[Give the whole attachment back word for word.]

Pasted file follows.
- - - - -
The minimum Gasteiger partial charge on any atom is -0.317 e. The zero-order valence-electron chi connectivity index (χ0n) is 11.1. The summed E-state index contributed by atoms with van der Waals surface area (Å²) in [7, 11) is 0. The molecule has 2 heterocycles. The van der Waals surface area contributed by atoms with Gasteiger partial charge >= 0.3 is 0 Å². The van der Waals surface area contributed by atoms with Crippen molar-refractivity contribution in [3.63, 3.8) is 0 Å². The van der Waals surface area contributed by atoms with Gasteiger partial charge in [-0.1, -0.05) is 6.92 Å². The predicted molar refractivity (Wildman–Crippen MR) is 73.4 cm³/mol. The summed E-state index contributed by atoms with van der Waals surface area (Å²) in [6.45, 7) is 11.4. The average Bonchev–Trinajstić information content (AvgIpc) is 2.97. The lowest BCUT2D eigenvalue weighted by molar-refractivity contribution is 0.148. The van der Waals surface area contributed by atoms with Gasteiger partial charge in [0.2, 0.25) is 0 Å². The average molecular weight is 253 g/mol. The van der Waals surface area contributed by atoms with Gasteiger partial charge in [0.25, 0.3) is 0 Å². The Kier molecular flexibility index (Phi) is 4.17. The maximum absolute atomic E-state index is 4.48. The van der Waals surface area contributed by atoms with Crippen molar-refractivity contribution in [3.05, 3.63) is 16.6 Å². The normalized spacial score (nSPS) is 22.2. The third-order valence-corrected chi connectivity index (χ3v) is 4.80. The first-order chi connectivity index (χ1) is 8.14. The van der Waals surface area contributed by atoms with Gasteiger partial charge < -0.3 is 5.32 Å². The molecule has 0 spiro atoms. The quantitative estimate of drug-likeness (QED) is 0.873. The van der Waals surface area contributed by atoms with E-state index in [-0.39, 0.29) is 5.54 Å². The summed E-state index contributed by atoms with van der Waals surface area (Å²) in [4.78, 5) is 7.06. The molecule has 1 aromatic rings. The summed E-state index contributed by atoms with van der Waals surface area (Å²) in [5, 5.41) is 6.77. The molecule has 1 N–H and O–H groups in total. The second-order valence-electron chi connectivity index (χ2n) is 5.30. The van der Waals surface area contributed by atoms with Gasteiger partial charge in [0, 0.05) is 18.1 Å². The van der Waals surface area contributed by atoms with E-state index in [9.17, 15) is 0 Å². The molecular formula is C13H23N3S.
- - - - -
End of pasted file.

The minimum Gasteiger partial charge on any atom is -0.317 e. The zero-order valence-electron chi connectivity index (χ0n) is 11.1. The summed E-state index contributed by atoms with van der Waals surface area (Å²) in [7, 11) is 0. The molecule has 2 heterocycles. The van der Waals surface area contributed by atoms with Gasteiger partial charge >= 0.3 is 0 Å². The van der Waals surface area contributed by atoms with Crippen molar-refractivity contribution in [3.63, 3.8) is 0 Å². The van der Waals surface area contributed by atoms with Gasteiger partial charge in [-0.1, -0.05) is 6.92 Å². The predicted molar refractivity (Wildman–Crippen MR) is 73.4 cm³/mol. The summed E-state index contributed by atoms with van der Waals surface area (Å²) in [6.45, 7) is 11.4. The average Bonchev–Trinajstić information content (AvgIpc) is 2.97. The lowest BCUT2D eigenvalue weighted by molar-refractivity contribution is 0.148. The van der Waals surface area contributed by atoms with Gasteiger partial charge in [0.2, 0.25) is 0 Å². The average molecular weight is 253 g/mol. The van der Waals surface area contributed by atoms with Gasteiger partial charge in [0.25, 0.3) is 0 Å². The Kier molecular flexibility index (Phi) is 4.17. The maximum absolute atomic E-state index is 4.48. The van der Waals surface area contributed by atoms with Crippen molar-refractivity contribution in [3.05, 3.63) is 16.6 Å². The normalized spacial score (nSPS) is 22.2. The third-order valence-corrected chi connectivity index (χ3v) is 4.80. The first-order chi connectivity index (χ1) is 8.14. The van der Waals surface area contributed by atoms with Gasteiger partial charge < -0.3 is 5.32 Å². The molecule has 0 spiro atoms. The quantitative estimate of drug-likeness (QED) is 0.873. The van der Waals surface area contributed by atoms with E-state index in [-0.39, 0.29) is 5.54 Å². The summed E-state index contributed by atoms with van der Waals surface area (Å²) in [4.78, 5) is 7.06. The molecule has 1 aromatic rings. The summed E-state index contributed by atoms with van der Waals surface area (Å²) in [5, 5.41) is 6.77. The molecule has 1 N–H and O–H groups in total. The second-order valence-electron chi connectivity index (χ2n) is 5.30. The van der Waals surface area contributed by atoms with Gasteiger partial charge in [0, 0.05) is 18.1 Å². The van der Waals surface area contributed by atoms with E-state index in [9.17, 15) is 0 Å². The molecular formula is C13H23N3S.